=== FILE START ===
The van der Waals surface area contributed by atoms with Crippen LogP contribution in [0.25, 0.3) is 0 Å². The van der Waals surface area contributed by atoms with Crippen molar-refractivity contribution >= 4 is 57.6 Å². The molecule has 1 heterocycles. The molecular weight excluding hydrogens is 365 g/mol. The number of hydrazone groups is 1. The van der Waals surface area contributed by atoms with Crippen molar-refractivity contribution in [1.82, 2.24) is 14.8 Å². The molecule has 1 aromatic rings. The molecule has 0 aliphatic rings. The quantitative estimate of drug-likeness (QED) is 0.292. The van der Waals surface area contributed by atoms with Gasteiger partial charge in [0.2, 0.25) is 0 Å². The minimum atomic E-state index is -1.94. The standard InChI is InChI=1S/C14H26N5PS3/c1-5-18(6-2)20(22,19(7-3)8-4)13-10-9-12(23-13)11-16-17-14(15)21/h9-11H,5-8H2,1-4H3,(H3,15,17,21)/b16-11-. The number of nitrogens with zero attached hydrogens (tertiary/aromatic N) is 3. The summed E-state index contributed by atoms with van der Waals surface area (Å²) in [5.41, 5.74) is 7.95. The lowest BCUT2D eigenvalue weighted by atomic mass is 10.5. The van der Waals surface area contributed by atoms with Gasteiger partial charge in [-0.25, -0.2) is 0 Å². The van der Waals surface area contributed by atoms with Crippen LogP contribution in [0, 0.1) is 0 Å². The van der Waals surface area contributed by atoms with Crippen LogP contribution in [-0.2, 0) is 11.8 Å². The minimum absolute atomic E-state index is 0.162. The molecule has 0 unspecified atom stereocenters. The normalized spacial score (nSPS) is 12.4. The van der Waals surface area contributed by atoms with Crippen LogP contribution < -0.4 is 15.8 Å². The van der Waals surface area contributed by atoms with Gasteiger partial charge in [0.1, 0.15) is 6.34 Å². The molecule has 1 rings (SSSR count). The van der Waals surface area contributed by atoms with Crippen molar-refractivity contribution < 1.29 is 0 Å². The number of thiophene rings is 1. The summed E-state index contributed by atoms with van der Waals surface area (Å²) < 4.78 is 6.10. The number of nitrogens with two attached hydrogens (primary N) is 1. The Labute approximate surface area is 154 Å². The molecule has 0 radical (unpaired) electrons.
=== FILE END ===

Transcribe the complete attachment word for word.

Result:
The van der Waals surface area contributed by atoms with Crippen LogP contribution in [0.25, 0.3) is 0 Å². The van der Waals surface area contributed by atoms with Crippen molar-refractivity contribution >= 4 is 57.6 Å². The molecule has 1 heterocycles. The molecular weight excluding hydrogens is 365 g/mol. The number of hydrazone groups is 1. The van der Waals surface area contributed by atoms with Crippen molar-refractivity contribution in [1.82, 2.24) is 14.8 Å². The molecule has 1 aromatic rings. The molecule has 0 aliphatic rings. The quantitative estimate of drug-likeness (QED) is 0.292. The van der Waals surface area contributed by atoms with Gasteiger partial charge in [0.2, 0.25) is 0 Å². The minimum atomic E-state index is -1.94. The standard InChI is InChI=1S/C14H26N5PS3/c1-5-18(6-2)20(22,19(7-3)8-4)13-10-9-12(23-13)11-16-17-14(15)21/h9-11H,5-8H2,1-4H3,(H3,15,17,21)/b16-11-. The number of nitrogens with zero attached hydrogens (tertiary/aromatic N) is 3. The summed E-state index contributed by atoms with van der Waals surface area (Å²) in [5.41, 5.74) is 7.95. The lowest BCUT2D eigenvalue weighted by atomic mass is 10.5. The van der Waals surface area contributed by atoms with Gasteiger partial charge in [-0.25, -0.2) is 0 Å². The van der Waals surface area contributed by atoms with Crippen LogP contribution in [0, 0.1) is 0 Å². The van der Waals surface area contributed by atoms with Crippen LogP contribution in [-0.2, 0) is 11.8 Å². The minimum absolute atomic E-state index is 0.162. The molecule has 0 unspecified atom stereocenters. The normalized spacial score (nSPS) is 12.4. The van der Waals surface area contributed by atoms with Crippen LogP contribution < -0.4 is 15.8 Å². The van der Waals surface area contributed by atoms with Gasteiger partial charge in [0.1, 0.15) is 6.34 Å². The molecule has 1 rings (SSSR count). The van der Waals surface area contributed by atoms with Crippen molar-refractivity contribution < 1.29 is 0 Å². The number of thiophene rings is 1. The summed E-state index contributed by atoms with van der Waals surface area (Å²) < 4.78 is 6.10. The number of nitrogens with two attached hydrogens (primary N) is 1. The Labute approximate surface area is 154 Å². The molecule has 0 radical (unpaired) electrons.